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Eight Wesleyan students joined approximately two to three hundred other participants at the New York City Encuentro for Humanity and Against Neoliberalism on Dec. 4. The Movement for Justice in El Barrio, a social justice organization in the East Harlem neighborhood of Manhattan, sponsored the encuentro (Spanish for “encounter”).

“The point of the encuentro was to expand what it means to fight against capitalism and neoliberalism in 2011,” said Paul Blasenheim ’12. “[This was done] by bringing a diverse group of people together to talk about their liberal struggles and how we should unite different struggles across borders.”

The Zapatista Army of National Liberation, a non-violent revolutionary Mexican leftist organization, created the first encuentro in 1996 as an organized conversation about the struggle against neoliberalism. Because of its background, Sunday’s encuentro was intended to bring a multinational perspective.

“I was interested in going because their struggles against capitalism present a transnational perspective that brought together people that were fighting against capitalism and neoliberalism,” Blasenheim said.

After hearing about the encuentro from the Occupy Wesleyan Group, Rachel Fifer ’12 worked to ensure that any interested students would be able to attend the event. She planned for the trip to New York to be as inexpensive as possible and received funding from the Student Budget Committee (SBC) to pay for gas and train tickets.

“This [event] stood out to me because it was about having a conversation, where people could talk about what they thought the problems were,” Fifer said. “I thought this could be a really good thing for a lot of students here to experience an event where it’s not just screaming about change, but about hearing where people are coming from.”

Of the students who attended the event, many expressed a similar interest in hearing diverse perspectives on opposition to capitalism and neoliberalism.

“What I found most interesting about the encuentro and this organization was that these people were telling the other side of the story,” said Michael Migiel-Schwartz ’14. “We heard the story of neoliberalism from the perspective of working, ordinary Americans, from the perspective of the losers.”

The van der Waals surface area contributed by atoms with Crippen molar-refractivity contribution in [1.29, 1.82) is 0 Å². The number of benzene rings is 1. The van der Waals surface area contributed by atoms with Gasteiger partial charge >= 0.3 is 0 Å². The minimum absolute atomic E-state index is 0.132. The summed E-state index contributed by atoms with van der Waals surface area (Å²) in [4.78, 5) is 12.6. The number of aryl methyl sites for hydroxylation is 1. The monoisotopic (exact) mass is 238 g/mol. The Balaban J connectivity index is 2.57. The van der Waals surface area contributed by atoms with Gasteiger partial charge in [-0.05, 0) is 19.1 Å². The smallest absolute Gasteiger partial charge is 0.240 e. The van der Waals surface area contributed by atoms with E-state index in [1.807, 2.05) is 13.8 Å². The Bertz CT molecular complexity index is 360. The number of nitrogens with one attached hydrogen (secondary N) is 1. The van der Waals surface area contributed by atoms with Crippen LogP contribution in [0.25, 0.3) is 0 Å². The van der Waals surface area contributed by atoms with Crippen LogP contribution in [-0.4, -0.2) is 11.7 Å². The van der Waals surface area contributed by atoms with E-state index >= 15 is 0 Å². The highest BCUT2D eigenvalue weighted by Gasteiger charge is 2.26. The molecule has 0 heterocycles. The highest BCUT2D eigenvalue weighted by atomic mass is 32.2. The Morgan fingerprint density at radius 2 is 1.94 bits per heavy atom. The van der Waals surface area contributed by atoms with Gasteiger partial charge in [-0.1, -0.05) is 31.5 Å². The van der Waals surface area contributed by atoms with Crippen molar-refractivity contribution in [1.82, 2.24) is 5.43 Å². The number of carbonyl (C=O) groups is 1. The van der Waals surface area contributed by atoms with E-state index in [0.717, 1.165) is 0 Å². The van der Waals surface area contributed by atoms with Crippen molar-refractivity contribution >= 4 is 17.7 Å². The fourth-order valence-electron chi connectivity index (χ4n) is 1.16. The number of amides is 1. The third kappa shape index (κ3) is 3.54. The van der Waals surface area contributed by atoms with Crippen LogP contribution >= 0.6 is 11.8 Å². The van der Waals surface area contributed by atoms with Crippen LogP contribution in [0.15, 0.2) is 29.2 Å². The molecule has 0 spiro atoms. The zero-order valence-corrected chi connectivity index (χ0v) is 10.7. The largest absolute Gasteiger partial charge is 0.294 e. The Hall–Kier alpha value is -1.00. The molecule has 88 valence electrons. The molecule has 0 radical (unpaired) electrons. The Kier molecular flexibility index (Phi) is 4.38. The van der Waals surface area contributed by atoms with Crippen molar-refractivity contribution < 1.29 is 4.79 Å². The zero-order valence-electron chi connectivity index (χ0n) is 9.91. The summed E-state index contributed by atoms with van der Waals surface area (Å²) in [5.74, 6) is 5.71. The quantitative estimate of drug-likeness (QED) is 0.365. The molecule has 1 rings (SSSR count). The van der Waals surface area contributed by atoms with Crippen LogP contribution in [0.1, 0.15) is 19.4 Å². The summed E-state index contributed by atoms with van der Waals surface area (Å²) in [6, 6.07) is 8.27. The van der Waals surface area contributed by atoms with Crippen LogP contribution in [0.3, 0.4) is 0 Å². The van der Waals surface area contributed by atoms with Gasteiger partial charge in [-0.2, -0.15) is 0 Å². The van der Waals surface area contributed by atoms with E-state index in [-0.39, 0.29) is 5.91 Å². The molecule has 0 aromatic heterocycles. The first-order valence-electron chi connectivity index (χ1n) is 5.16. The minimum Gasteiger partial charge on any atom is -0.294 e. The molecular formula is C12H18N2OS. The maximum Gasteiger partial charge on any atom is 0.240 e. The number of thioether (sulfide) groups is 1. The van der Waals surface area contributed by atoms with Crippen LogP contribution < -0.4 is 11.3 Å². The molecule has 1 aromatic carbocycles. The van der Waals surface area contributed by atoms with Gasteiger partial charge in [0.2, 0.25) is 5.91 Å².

The event itself contained several presentations about various social justice programs and struggles ongoing in both East Harlem and the international world. It also included a historical background on past encuentros. Several of the organizers also served on a panel to discuss the various issues they are dealing with.

“I thought it was absolutely fantastic,” Blasenheim said.  “Several social justice groups all came together to tell their stories and talk about issues such as police brutality, tenants’ rights, and more global struggles against neoliberalism, displacement, and capitalism.”

However, other students who attended the event were more critical about how the event progressed.

“Most of the encuentro that I attended was about presentations.” Migiel-Schwartz said. “I think it would have been better for there to have been more conversation among the people there, because I thought that they were the best part of it.”

Blasenheim, on the other hand, viewed the encuentro as a success and argued that the encuentro’s goal was primarily to educate. He further argued that this event could produce several other encuentros throughout America.

“I think it was meant for people who weren’t as organized to learn from the resistance that the Movement for Social Justice in El Barrio uses, to use in their own work,” Blasenheim said.

Blasenheim also called for bringing some of the ideas brought up at the encuentro back to Wesleyan. He accused the University of becoming increasingly capitalistic.

“I think the change that it will bring will be a change here at Wesleyan,” Blasenheim said. “I think there is a lot of fighting here on campus against neoliberalism and I think that it is response to the fact that Wesleyan is beginning to run itself more and more like a corporation.”

The effect that the encuentro will have on both the University and the nation as a whole remains undetermined. However several of the student attendants cited the event’s emphasis on the effects of the current economic system on individuals as one of its strengths.

“The focus should be on these people first.” Migiel-Schwartz said. “How do we deal with social justice and market price? There’s always a tension there. And that’s what this organization and others are pointing out.”

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